By Kara Sherrer
What if students could sit down for one-on-one, casual conversations with executives from top companies? Twice a year, the Leadership Development Program (LDP) at Owen makes this a reality with its Leader-in-Residence (LiR) program, which brings an executive from a major company to campus for several days of immersive conversations.
Earlier this month, the second LiR in the program’s history came to Owen to discuss change management and the evolving workforce: Rich Postler, Vice President of HR for Global Business Services and Global Information Technology from Procter & Gamble.
Over the course of the two-day program, students engage in 20-minute, one-on-one meetings with the Leader-in-Residence (LiR), in addition to larger group discussions over meals and meetings with handfuls of students.
LiR group activities are deliberately capped around 15 students to encourage conversation and create a more collaborative atmosphere. With no LDP staff members in attendance during events, the Leader and the students feel completely free to have candid discussions about business topics.
I think the idea (of the Leader-in-Residence program) is brilliant. I like the personalization for the students.
Throughout his two days at Owen, Postler emphasized that he was here to help the students, and looked to them to guide the one-on-one conversations and the group discussions. “I think the idea (of the Leader-in-Residence program) is brilliant. I like the personalization for the students,” he said.
Postler let students set the tone for his discussions. Instead of asking him about P&G specifically, he noted that many wanted to discuss larger trends in HR or get his feedback on their career plans.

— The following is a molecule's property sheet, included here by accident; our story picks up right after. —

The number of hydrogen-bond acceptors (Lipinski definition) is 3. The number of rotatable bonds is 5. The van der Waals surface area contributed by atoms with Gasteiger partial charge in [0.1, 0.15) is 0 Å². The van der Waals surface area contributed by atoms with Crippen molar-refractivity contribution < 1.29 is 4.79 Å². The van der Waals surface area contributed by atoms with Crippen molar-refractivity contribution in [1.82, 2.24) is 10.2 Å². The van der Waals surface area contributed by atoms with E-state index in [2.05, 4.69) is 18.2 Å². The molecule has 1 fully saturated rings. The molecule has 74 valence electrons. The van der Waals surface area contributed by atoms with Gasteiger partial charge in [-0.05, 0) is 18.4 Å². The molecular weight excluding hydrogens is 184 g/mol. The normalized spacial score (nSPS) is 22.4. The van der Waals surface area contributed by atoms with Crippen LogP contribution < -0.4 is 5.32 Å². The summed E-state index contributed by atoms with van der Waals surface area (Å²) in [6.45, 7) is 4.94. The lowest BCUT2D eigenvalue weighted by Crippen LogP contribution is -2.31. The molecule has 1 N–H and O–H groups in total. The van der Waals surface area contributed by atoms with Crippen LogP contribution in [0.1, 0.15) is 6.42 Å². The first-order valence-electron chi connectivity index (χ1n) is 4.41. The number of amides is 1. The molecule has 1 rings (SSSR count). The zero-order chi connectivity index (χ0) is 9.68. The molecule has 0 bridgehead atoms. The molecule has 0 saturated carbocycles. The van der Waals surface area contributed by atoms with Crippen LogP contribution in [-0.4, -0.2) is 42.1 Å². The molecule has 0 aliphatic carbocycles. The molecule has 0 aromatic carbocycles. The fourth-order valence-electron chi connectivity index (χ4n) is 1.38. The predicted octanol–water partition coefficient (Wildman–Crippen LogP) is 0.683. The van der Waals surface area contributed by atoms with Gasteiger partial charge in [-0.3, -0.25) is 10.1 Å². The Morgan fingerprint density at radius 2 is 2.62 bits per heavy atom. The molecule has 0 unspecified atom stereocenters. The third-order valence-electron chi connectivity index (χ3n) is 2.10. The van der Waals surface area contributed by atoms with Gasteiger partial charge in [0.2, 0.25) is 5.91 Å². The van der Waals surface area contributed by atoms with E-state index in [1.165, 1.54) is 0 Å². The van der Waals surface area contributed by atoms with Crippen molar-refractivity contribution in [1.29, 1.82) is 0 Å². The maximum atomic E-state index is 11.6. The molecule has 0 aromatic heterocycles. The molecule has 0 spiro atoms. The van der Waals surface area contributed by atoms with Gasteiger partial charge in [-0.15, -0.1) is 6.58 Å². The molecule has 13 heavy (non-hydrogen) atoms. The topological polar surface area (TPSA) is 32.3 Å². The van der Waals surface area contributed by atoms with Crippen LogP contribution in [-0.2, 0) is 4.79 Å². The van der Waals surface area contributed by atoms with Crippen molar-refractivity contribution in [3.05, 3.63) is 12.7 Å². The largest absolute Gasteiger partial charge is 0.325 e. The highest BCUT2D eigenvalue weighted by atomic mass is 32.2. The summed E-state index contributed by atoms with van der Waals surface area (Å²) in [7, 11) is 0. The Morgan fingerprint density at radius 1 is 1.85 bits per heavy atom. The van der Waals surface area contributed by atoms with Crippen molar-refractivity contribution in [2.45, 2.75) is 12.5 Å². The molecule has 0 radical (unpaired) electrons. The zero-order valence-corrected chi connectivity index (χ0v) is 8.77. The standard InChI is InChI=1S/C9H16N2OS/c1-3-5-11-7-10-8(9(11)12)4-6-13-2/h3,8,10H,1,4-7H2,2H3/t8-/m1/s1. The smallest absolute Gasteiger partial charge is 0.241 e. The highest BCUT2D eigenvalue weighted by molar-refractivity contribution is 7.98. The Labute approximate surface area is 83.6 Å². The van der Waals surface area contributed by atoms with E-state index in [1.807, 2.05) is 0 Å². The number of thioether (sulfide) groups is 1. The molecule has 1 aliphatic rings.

His lunch and dinner discussions on Thursday also focused on these larger trends in HR. At lunch, he shared his top-12 tips for managing and leading change while students munched on catered sandwiches. “I’m not trying to give you soft stuff,” he told attendees. “These are business strategies in my view.”
That night, Postler looked to the future with a discussion about shaping the workforce in 2025, trying to forecast the impact of trends such as remote work. Over dinner, Postler turned the questions back to students, asking them where they believe HR is headed and writing down their ideas.
“Can you guys help me be smarter? How will you anticipate the changes?” he asked.
While the Leader-in-Residence schedule is demanding, Postler says the program provides a “point of differentiation” when it comes to recruiting, helping students and companies get to know each other.
As for future visiting Leaders, Postler says that they need to be prepared to talk with students from diverse backgrounds about a range of topics — for example, he met with both a former ballet dancer and a former civil engineer. He also urges Leaders to set aside the two days to completely engage with students.
“You have to be fully present,” he said, noting that he hadn’t pulled out his phone once during any of his meetings. “It’s not about me, it’s all about (the students).”
Dean M. Eric Johnson talked with Postler for the latest episode of the “This is Vanderbilt Business” podcast. Listen below: